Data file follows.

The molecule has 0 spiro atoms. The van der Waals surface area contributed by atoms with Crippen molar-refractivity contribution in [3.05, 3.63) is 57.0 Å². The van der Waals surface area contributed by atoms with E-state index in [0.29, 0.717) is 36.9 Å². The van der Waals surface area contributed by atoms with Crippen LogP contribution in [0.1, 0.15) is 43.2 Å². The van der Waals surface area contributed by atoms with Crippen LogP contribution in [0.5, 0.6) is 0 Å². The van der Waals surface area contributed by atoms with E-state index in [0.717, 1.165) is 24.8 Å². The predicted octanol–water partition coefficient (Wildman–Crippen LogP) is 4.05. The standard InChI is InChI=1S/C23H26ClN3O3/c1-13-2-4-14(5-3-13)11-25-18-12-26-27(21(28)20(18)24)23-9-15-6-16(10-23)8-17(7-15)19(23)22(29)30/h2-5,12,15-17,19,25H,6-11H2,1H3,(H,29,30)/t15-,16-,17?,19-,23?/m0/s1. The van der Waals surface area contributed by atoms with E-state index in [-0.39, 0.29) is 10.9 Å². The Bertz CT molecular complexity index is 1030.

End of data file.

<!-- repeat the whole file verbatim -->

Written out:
The molecule has 0 spiro atoms. The van der Waals surface area contributed by atoms with Crippen molar-refractivity contribution in [3.05, 3.63) is 57.0 Å². The van der Waals surface area contributed by atoms with E-state index in [0.29, 0.717) is 36.9 Å². The van der Waals surface area contributed by atoms with Crippen LogP contribution in [0.1, 0.15) is 43.2 Å². The van der Waals surface area contributed by atoms with Crippen LogP contribution in [0.5, 0.6) is 0 Å². The van der Waals surface area contributed by atoms with E-state index in [0.717, 1.165) is 24.8 Å². The predicted octanol–water partition coefficient (Wildman–Crippen LogP) is 4.05. The standard InChI is InChI=1S/C23H26ClN3O3/c1-13-2-4-14(5-3-13)11-25-18-12-26-27(21(28)20(18)24)23-9-15-6-16(10-23)8-17(7-15)19(23)22(29)30/h2-5,12,15-17,19,25H,6-11H2,1H3,(H,29,30)/t15-,16-,17?,19-,23?/m0/s1. The van der Waals surface area contributed by atoms with E-state index in [-0.39, 0.29) is 10.9 Å². The Bertz CT molecular complexity index is 1030.